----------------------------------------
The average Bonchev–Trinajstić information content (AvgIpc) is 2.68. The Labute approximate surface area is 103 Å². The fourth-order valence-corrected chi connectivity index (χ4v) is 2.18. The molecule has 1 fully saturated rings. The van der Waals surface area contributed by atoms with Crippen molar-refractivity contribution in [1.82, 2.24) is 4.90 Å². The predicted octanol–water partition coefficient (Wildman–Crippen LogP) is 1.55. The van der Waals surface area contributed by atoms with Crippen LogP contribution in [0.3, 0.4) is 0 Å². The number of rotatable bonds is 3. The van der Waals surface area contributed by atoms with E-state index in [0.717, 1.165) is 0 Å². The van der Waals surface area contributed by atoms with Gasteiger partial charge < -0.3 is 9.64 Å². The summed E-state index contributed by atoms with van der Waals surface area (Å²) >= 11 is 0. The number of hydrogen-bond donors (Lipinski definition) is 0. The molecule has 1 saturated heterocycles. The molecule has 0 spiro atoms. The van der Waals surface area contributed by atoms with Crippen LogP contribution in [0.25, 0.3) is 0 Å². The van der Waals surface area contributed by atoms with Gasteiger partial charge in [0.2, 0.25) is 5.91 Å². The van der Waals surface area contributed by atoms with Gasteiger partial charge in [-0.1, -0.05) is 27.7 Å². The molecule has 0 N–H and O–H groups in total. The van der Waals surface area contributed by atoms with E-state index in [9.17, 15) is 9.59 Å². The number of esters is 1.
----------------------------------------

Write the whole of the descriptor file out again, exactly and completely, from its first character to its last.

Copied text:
The average Bonchev–Trinajstić information content (AvgIpc) is 2.68. The Labute approximate surface area is 103 Å². The fourth-order valence-corrected chi connectivity index (χ4v) is 2.18. The molecule has 1 fully saturated rings. The van der Waals surface area contributed by atoms with Crippen molar-refractivity contribution in [1.82, 2.24) is 4.90 Å². The predicted octanol–water partition coefficient (Wildman–Crippen LogP) is 1.55. The van der Waals surface area contributed by atoms with Crippen LogP contribution in [0.3, 0.4) is 0 Å². The number of rotatable bonds is 3. The van der Waals surface area contributed by atoms with E-state index in [0.717, 1.165) is 0 Å². The van der Waals surface area contributed by atoms with Gasteiger partial charge < -0.3 is 9.64 Å². The summed E-state index contributed by atoms with van der Waals surface area (Å²) >= 11 is 0. The number of hydrogen-bond donors (Lipinski definition) is 0. The molecule has 1 saturated heterocycles. The molecule has 0 spiro atoms. The van der Waals surface area contributed by atoms with Crippen LogP contribution in [0.25, 0.3) is 0 Å². The van der Waals surface area contributed by atoms with Gasteiger partial charge in [0.2, 0.25) is 5.91 Å². The van der Waals surface area contributed by atoms with Gasteiger partial charge in [-0.1, -0.05) is 27.7 Å². The molecule has 0 N–H and O–H groups in total. The van der Waals surface area contributed by atoms with E-state index in [9.17, 15) is 9.59 Å². The number of esters is 1.